I'm using Fedora 22 with Gnome 3. I have a password set for my user account, so when my laptop awakens from sleep, I am presented with the lock screen and must enter my password before getting to my desktop. Frequently (maybe 10% of the time), when awaking my computer from sleep mode, I see a very brief "flicker" of my desktop (with all my windows still open) before being presented with the lock screen. It would seem to me that a properly designed security mechanism would not even have the desktop open at all until the user is authenticated. Is this a sign of a serious security hole? Is it a preventable design decision?
It's not a "security flaw" in the sense that something is broken or that the flickers indicate a bug or an attack. Rather, it's an issue with the underlying graphic stack of Linux and the lack of semantics for privileged desktop clients.
Just to get this out of the way, the flicker is most likely caused by a poor interaction between your GPU drivers and GNOME Shell or whatever built-in Wayland compositor there is in GDM. It's completely unrelated to security.
Now onto why you see your desktop below the lock screen...
X11, the protocol and graphic stack server used on all Linux systems, was not designed with the ability to isolate windows from one another effectively, and both the original X11 protocol and a number of extensions to it make it possible and easy for apps to spoof authentication UI dialogs and steal input from other clients.
Traditionally hence, lock screens are merely programs that:
- spawn full screen, on top of all other windows (by using specific WM options on their window
- grab all input (in practice, they can go as far as binding every single key combination on your keyboard to ensure all input events are dispatched to them first)
At this stage you could open a TTY and kill the userland process that grabs the input and covers the screen, and you could probably try to pop some other window on top of it (but it couldn't receive keyboard events). Also note that in X11 keyboard events are not properly dispatched when there is a menu open. So if you can spawn an app and make it open a menu, you might be able to prevent the lock screen from getting input. So far so good.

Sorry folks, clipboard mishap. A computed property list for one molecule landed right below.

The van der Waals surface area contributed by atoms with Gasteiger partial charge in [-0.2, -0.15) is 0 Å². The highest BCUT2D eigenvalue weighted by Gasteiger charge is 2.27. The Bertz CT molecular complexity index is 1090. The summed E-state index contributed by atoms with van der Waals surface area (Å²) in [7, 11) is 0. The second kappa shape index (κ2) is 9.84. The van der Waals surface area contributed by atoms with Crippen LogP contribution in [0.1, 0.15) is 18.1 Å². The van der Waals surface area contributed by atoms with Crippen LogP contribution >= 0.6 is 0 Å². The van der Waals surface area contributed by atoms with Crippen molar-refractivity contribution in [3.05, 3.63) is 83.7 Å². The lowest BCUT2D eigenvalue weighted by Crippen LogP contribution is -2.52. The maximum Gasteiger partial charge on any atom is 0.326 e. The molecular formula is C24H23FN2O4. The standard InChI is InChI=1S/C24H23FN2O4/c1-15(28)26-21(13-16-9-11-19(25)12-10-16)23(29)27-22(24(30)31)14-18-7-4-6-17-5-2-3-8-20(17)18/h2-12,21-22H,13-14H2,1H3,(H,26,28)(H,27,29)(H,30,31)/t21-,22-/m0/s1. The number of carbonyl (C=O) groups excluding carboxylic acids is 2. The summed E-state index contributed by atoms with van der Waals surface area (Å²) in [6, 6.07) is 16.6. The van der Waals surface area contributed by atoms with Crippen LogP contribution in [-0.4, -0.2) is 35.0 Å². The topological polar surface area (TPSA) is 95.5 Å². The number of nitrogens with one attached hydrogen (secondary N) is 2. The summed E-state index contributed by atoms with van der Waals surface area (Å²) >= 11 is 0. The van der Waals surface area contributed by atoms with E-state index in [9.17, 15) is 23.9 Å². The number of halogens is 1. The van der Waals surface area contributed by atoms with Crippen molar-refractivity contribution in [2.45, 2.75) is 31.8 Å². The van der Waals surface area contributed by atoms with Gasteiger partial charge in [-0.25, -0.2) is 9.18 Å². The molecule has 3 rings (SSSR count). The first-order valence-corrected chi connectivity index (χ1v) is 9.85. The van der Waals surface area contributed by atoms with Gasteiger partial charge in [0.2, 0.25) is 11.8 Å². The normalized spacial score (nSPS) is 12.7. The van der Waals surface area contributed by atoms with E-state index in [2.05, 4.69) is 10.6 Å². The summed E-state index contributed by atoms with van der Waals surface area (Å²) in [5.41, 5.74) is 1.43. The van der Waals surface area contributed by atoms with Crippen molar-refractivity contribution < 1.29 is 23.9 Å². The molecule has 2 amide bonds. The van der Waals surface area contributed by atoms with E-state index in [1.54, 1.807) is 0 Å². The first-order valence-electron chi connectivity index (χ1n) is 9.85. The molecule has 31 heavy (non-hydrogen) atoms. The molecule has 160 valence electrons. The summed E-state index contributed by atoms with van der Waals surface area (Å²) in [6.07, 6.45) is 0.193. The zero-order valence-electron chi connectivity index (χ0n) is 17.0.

The most obvious security flaw that comes to mind is that graphic stack servers / compositors have no way to identify whether a specific window is a lockscreen, and whether a specific window claims to be a lockscreen but isn't. This is also a problem on OSX and Windows 8, and I've discussed it before at XDC. The only proper protection against lockscreen spoofs is to use 2-factor authentication.
Less acceptable forms of protection are secure attention sequences (Windows's Ctrl+Alt+Del) or special lockscreen-only capabilities that are hard to spoof and easy to identify (off-screen yet visible indicator, fullscreen only for lockscreen, etc.). In other words you need a trusted path between the user and the OS that triggers the lockscreen, and you also need the lockscreen to authenticate to the user.
Did GNOME-Wayland change anything?
Sadly not as much as it should have. You now have much stronger guarantees, thanks to Wayland's protocol for input dispatching) that your legit lockscreen will not have its input stolen away from it. But you have no way to determine whether it is your actual lockscreen that's in front of you.
Why? There was a strong incentive for GNOME to be the first to "implement" Wayland, and so they just copy/pasted some of the poor, insecure X11 protocols (in particular, selections, methods for accessing special hardware, for binding global shortcuts and accessing fullscreen). Lockscreens are easy to spoof without the requirements I've set up above, and the GNOME Shell developer(s) have not implemented counter-measures. I've discussed this topic privately with one of them and have come to the conclusion that they are not interested in discussing any cross-desktop defences to graphic stack security vulnerabilities. I was told they will solve all underpinning security issues with custom methods that will be somewhat better, at some point in the future.
There is no agenda set for such work to be done and no evidence that it will be carried out. Red Hat's security engineers being busy working on app sandboxing and Docker-related stuff, it's unlikely they will have any manpower to tackle desktop security issues any time soon, and now that the code is implemented and used in the wild, it's even less likely that someone will want to re-change the Wayland APIs. Worse yet, other DEs might want to follow GNOME and leave some APIs unsecured for the sake of not modifying toolkits or desktop apps again.
Last time I spoke to them, the KDE folks were interested in building 2FA, so there might be a workable, less insecure lockscreen for Linux desktops a few years away from now.